Part of the reason for building all these apartments was to integrate people of different socioeconomic backgrounds. But the developers and city skirted that by putting up separate buildings to house the “riff-raff” rather than putting affordable units in the “classy” portion of the city. The jobs being created by these buildings are temporary jobs and low paid trades people are being used, in some cases, instead of union labor to increase profits. None of the jobs offer the lower middle class the chance to achieve the financial security that comes from single family home ownership in the area. And where’s the revenue to improve the school district? Who is really “winning” from all these apartments? The people who live on streets like Franklin and Locust Avenue, or the Mayor and the developers?

      And where is the reduction in traffic going to come from? If you increase the population and that increase doesn’t increase the traffic significantly, does that equate to a traffic decrease? Seems like numbers are being fudged here to label ICLEI’s plan, I mean Noam’s plan, a “success.” A “success” would be if traffic and carbon emissions decreased without tearing down half the city and constructing thousands of new apartments, using fossil fuels mind you. More smoke and mirrors.

      Was moving the city towards regional governance and building thousands of apartments mainly for the rich the only way the city could generate enough tax revenue to sustain services and maintain the infrastructure? Could the “net” gain from all these apartments been achieved by some other, simpler and quicker way? Perhaps, but no other alternatives were perused because the current plan aids the Mayor in his quest to please outside parties and strengthen the “region’s” Democrat voting base. There are many subtle items contained within the current plan that actually increase costs for the city while at the same time eliminating the voices of those who oppose it. I think my questions and points are valid and worth exploring before labeling the Mayor’s”plan” a “success.”

      1. John,

        That is a lot of verbiage that does not address the basic question: “How do you define an “increase in tax revenue”? Relative to what? Over what period of time?

        The answer involves a dollar figure and some percentages.

        What are the numbers?

        1. “They” is the Mayor since everyone who is working on developing downtown NR is trying to implement the Mayor’s vision.

          As far as tax revenue, how much revenue did the City need to cover costs before all the development started? When you subtract the tax breaks to developers, added government employees, added equipment, upgrades to infrastructure, etc., what is the net gain in revenue to the city and will that revenue ever be used to lower the taxes on property owners? The elimination of the garbage fee, for example.

          How many more buildings have to go up before the city reaches the break even point?

          How does the city plan on staying within the state mandated tax cap over the next 30 years if it has yet to generate enough revenue to do things like eliminating the garbage fee? Maintaining city owned properties like wildcliff and the armory? The city yard? etc.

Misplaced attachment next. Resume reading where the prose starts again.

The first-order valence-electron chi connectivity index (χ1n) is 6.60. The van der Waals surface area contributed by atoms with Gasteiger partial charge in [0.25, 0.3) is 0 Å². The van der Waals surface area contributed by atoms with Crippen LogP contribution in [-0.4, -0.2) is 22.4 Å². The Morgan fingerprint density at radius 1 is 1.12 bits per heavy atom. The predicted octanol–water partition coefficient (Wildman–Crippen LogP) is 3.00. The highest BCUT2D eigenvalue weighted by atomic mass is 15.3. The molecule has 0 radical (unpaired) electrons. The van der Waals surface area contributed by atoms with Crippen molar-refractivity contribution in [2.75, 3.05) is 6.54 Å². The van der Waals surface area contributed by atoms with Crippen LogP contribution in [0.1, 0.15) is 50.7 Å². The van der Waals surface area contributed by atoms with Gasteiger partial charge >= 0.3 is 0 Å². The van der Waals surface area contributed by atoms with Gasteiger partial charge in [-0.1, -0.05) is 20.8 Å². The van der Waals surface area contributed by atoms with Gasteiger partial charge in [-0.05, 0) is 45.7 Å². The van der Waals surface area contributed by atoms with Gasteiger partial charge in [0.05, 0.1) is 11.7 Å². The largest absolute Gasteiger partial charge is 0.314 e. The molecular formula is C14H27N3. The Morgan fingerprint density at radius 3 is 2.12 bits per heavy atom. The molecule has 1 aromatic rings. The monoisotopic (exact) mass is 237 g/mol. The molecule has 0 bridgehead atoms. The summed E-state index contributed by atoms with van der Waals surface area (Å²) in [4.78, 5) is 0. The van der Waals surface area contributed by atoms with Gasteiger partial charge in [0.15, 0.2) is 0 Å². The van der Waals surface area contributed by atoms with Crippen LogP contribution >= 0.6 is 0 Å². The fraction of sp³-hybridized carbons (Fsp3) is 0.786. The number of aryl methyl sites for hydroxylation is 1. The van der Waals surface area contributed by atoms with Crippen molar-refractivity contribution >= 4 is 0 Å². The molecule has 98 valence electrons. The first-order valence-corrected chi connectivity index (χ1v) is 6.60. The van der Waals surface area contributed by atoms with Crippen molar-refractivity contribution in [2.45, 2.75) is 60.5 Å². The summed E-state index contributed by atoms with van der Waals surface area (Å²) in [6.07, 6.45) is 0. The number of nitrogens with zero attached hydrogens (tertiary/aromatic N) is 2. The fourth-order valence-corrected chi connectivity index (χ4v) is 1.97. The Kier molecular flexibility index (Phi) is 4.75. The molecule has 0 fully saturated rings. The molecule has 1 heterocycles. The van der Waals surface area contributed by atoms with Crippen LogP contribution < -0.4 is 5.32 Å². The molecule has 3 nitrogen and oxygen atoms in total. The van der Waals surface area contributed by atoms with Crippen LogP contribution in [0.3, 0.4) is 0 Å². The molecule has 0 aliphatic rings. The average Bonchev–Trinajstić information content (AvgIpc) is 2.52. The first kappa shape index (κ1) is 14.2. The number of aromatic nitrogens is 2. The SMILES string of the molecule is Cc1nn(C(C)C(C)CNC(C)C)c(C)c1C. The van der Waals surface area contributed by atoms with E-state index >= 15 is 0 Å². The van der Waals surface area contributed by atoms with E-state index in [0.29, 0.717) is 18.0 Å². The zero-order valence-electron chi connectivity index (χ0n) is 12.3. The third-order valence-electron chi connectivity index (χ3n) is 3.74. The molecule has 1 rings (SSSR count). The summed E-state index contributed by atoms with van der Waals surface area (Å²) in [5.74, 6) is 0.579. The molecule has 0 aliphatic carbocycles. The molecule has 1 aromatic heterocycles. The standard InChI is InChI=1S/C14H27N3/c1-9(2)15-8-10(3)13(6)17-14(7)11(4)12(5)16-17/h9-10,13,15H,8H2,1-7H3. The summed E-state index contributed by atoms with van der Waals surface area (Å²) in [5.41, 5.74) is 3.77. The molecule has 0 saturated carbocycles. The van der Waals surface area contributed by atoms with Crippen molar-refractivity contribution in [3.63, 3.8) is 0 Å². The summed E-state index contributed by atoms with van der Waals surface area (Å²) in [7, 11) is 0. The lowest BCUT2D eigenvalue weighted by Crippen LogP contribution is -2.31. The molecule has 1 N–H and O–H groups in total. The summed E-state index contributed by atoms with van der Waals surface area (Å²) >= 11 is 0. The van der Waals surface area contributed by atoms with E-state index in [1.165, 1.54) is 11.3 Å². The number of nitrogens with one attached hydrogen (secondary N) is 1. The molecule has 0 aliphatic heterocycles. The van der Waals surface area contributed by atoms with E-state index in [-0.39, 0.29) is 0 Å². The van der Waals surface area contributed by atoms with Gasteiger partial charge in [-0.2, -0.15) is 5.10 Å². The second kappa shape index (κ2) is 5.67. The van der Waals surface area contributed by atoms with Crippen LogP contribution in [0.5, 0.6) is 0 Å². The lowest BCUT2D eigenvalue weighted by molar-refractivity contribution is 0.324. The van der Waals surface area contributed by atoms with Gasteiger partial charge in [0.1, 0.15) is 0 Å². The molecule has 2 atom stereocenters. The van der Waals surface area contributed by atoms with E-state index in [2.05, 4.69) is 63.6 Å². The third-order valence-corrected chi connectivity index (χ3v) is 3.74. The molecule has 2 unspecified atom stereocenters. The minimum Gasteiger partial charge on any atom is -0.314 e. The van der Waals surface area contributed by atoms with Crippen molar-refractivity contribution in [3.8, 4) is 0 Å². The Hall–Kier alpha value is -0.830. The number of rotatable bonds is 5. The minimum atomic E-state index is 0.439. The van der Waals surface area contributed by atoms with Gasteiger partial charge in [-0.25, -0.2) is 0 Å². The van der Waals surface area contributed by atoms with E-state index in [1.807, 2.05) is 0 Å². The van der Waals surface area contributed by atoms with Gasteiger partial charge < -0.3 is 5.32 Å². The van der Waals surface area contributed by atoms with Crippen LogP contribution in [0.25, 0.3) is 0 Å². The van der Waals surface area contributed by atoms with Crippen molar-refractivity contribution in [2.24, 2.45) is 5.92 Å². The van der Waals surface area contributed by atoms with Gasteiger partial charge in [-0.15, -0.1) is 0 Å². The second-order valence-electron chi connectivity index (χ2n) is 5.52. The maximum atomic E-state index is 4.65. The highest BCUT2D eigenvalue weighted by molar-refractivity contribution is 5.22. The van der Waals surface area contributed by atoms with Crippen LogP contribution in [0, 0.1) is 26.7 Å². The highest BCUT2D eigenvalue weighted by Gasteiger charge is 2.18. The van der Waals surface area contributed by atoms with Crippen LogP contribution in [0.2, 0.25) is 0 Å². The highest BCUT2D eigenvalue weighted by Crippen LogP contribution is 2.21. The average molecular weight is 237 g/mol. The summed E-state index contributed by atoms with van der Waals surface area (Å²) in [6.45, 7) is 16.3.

It certainly doesn’t seem like the middle class property owners surrounding the TOD zone, like the east end residents, are seeing an improvement in their quality of life.

          For 30 years, this City’s leaders have complained about never ending revenue shortfalls. They have blamed them on the state imposed tax cap, decline in sales tax revenue, economic downturns, and the lack of accessibility to the city via major highways. When does the complaining end? When will city officials claim we have reached a turning point and claim they are able to work within the cap without imposing any new fees? Just curious, because it seems like we never get to that point regardless of all the development.

          1. Please do not delete your comments. I think your points are valid. I feel the same way. City Hall has never given the public a projection (in dollar amounts) as to the future economic benefits the downtown developments are going to bring, if any. All I see are handouts to developers who are smiling all the way to the bank. After all is said and done, are these developments going to lower the property taxes to home owners? if so, when? Every year like clockwork property taxes increase at a rate that outpace my salary increase. Over the years I have seen no quality of life improvements for citizens of NR. Yet, taxes increase like clockwork. These developments are increasing the population which is going to over burden the already over burdened school district who already waste enough of our tax dollars. I wish City Hall could provide us with some sort of projection as the an end game plan, for example, “in 5 years, when these developments are completed, each home owner will see a reduction in property taxes of 10% or $xxx amount per house hold” or “in 5 years there will be no pot holes in NR”, or, “in 5 years we will accomplish …… which will benefit every citizen in the following ways ….”. Only ones benefiting right now are developers!!!!!

            Off tangent question for Robert Cox, have the school district figured out how many illegal students have been attending the school district over the years. Also since we are now a full fledged sanctuary city how many illegal immigrant students do you think are in the school district, that property owners pay for?